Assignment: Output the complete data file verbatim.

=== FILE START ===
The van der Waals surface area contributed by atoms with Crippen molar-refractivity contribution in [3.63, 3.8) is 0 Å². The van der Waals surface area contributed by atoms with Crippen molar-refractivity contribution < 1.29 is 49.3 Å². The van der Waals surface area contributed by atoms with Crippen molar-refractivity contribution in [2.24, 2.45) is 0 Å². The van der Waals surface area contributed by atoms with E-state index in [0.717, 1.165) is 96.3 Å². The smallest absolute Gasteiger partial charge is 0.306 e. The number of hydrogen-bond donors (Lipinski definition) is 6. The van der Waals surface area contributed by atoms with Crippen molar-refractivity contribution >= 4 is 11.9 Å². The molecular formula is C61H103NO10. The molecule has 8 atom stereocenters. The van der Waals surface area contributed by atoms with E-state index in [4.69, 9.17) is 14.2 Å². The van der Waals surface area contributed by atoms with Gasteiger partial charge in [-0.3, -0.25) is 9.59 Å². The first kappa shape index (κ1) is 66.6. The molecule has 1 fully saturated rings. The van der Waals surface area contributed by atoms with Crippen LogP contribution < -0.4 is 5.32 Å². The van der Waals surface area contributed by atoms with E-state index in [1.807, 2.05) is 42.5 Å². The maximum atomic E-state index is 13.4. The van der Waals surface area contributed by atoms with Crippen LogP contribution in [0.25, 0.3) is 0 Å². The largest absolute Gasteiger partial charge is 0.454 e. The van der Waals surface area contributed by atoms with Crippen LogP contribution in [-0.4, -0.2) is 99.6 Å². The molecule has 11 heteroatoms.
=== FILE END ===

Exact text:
The van der Waals surface area contributed by atoms with Crippen molar-refractivity contribution in [3.63, 3.8) is 0 Å². The van der Waals surface area contributed by atoms with Crippen molar-refractivity contribution < 1.29 is 49.3 Å². The van der Waals surface area contributed by atoms with Crippen molar-refractivity contribution in [2.24, 2.45) is 0 Å². The van der Waals surface area contributed by atoms with E-state index in [0.717, 1.165) is 96.3 Å². The smallest absolute Gasteiger partial charge is 0.306 e. The number of hydrogen-bond donors (Lipinski definition) is 6. The van der Waals surface area contributed by atoms with Crippen molar-refractivity contribution >= 4 is 11.9 Å². The molecular formula is C61H103NO10. The molecule has 8 atom stereocenters. The van der Waals surface area contributed by atoms with E-state index in [4.69, 9.17) is 14.2 Å². The van der Waals surface area contributed by atoms with Gasteiger partial charge in [-0.3, -0.25) is 9.59 Å². The first kappa shape index (κ1) is 66.6. The molecule has 1 fully saturated rings. The van der Waals surface area contributed by atoms with Crippen LogP contribution < -0.4 is 5.32 Å². The van der Waals surface area contributed by atoms with E-state index in [1.807, 2.05) is 42.5 Å². The maximum atomic E-state index is 13.4. The van der Waals surface area contributed by atoms with Crippen LogP contribution in [0.25, 0.3) is 0 Å². The largest absolute Gasteiger partial charge is 0.454 e. The van der Waals surface area contributed by atoms with Crippen LogP contribution in [-0.4, -0.2) is 99.6 Å². The molecule has 11 heteroatoms.